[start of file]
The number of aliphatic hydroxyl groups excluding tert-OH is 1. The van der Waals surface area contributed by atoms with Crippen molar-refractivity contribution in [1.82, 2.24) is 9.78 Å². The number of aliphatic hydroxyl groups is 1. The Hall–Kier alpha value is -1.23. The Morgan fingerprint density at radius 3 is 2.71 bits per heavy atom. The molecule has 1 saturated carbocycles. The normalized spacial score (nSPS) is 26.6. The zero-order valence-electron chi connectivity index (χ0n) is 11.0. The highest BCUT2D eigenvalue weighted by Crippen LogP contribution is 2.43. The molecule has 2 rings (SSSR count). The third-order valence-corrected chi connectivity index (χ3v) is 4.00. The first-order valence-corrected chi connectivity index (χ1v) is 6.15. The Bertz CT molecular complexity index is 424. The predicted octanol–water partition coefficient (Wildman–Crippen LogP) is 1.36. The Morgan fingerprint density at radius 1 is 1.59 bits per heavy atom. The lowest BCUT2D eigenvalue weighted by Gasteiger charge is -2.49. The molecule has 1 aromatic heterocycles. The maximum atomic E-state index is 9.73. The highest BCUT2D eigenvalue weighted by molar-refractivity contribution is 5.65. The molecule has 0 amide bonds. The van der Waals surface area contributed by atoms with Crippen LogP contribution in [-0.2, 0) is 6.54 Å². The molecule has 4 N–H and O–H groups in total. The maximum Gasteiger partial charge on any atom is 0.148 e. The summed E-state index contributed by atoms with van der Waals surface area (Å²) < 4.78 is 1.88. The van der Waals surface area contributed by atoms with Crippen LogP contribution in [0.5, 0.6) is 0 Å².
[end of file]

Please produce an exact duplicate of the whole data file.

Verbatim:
The number of aliphatic hydroxyl groups excluding tert-OH is 1. The van der Waals surface area contributed by atoms with Crippen molar-refractivity contribution in [1.82, 2.24) is 9.78 Å². The number of aliphatic hydroxyl groups is 1. The Hall–Kier alpha value is -1.23. The Morgan fingerprint density at radius 3 is 2.71 bits per heavy atom. The molecule has 1 saturated carbocycles. The normalized spacial score (nSPS) is 26.6. The zero-order valence-electron chi connectivity index (χ0n) is 11.0. The highest BCUT2D eigenvalue weighted by Crippen LogP contribution is 2.43. The molecule has 2 rings (SSSR count). The third-order valence-corrected chi connectivity index (χ3v) is 4.00. The first-order valence-corrected chi connectivity index (χ1v) is 6.15. The Bertz CT molecular complexity index is 424. The predicted octanol–water partition coefficient (Wildman–Crippen LogP) is 1.36. The Morgan fingerprint density at radius 1 is 1.59 bits per heavy atom. The lowest BCUT2D eigenvalue weighted by Gasteiger charge is -2.49. The molecule has 1 aromatic heterocycles. The maximum atomic E-state index is 9.73. The highest BCUT2D eigenvalue weighted by molar-refractivity contribution is 5.65. The molecule has 0 amide bonds. The van der Waals surface area contributed by atoms with Crippen LogP contribution in [-0.2, 0) is 6.54 Å². The molecule has 4 N–H and O–H groups in total. The maximum Gasteiger partial charge on any atom is 0.148 e. The summed E-state index contributed by atoms with van der Waals surface area (Å²) < 4.78 is 1.88. The van der Waals surface area contributed by atoms with Crippen LogP contribution in [0.5, 0.6) is 0 Å².